June 26, 2018
The Bond Buyer
Age, record usage and years of deferred maintenance have caused serious infrastructure problems at New York City’s parks, according to Center for an Urban Future.
“While many New Yorkers are familiar with the city’s aging streets, bridges, subways, libraries and schools, there is little awareness of the age and infrastructure challenges facing the city’s public parks,” said the 52-page report, “A New Leaf,” that the think tank released Tuesday.
Resilience expert Alan Rubin urged de Blasio’s administration to tap the green-bond market.
“They’re still not using the most common financing vehicle for this kind of work, green bonds,” said Rubin, a principal in the government-relations unit at law firm Blank Rome LLP in New York. “The Mayor’s Office of Management and Budget doesn’t want to do it. I’m hopeful they can use it, because it’s the most efficient way to establish this structure.”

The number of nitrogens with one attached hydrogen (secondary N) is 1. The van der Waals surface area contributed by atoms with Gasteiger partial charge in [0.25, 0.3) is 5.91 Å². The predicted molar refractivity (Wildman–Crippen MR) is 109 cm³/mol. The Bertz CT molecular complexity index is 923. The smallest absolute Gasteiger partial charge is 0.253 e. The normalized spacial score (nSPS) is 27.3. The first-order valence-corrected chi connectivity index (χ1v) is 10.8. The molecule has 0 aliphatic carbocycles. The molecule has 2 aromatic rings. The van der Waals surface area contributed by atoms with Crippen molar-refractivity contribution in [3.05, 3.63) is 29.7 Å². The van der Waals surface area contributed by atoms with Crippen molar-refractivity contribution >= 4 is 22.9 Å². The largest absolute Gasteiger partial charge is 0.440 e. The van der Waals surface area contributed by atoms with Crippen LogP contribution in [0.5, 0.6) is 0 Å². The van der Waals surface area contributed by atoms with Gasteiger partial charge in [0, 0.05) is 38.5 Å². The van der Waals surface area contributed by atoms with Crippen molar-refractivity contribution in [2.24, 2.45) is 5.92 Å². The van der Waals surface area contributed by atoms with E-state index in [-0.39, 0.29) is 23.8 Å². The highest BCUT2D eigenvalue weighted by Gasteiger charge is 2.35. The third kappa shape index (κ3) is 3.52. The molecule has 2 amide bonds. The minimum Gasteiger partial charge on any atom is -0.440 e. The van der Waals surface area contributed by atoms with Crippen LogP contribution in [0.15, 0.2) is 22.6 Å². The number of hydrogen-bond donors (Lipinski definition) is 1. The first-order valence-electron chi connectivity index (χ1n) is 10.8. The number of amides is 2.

The report cited the best-practices of Minneapolis, Philadelphia, Dallas and Denver as examples for New York to follow. Positives in those cities, according to the study, include sustainable parks plans, long-term funding streams, green infrastructure, citywide foundations and data-driven management.
Rubin said the city should use the request-for-proposals process more broadly.
“They can use RFP for park concessions to look for procurements that are more interesting rather than water or ice cream. There are vendors willing to do work that’s sustainable.”
Rubin also called for setting aside some capital construction discretionary funds for the five borough presidents, who could appoint local coordinators and also leverage funds to obtain federal money.
“We’ve always said getting community buy-in for Smart Cities-type of initiatives is important,” he said. “The borough presidents could then interact with their congressional delegations -- people like Joe Crowley and Hakeem Jeffries.”
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"Aging Park Infrastructure Challenges New York City," by Paul Burton was published in The Bond Buyer on June 26, 2018.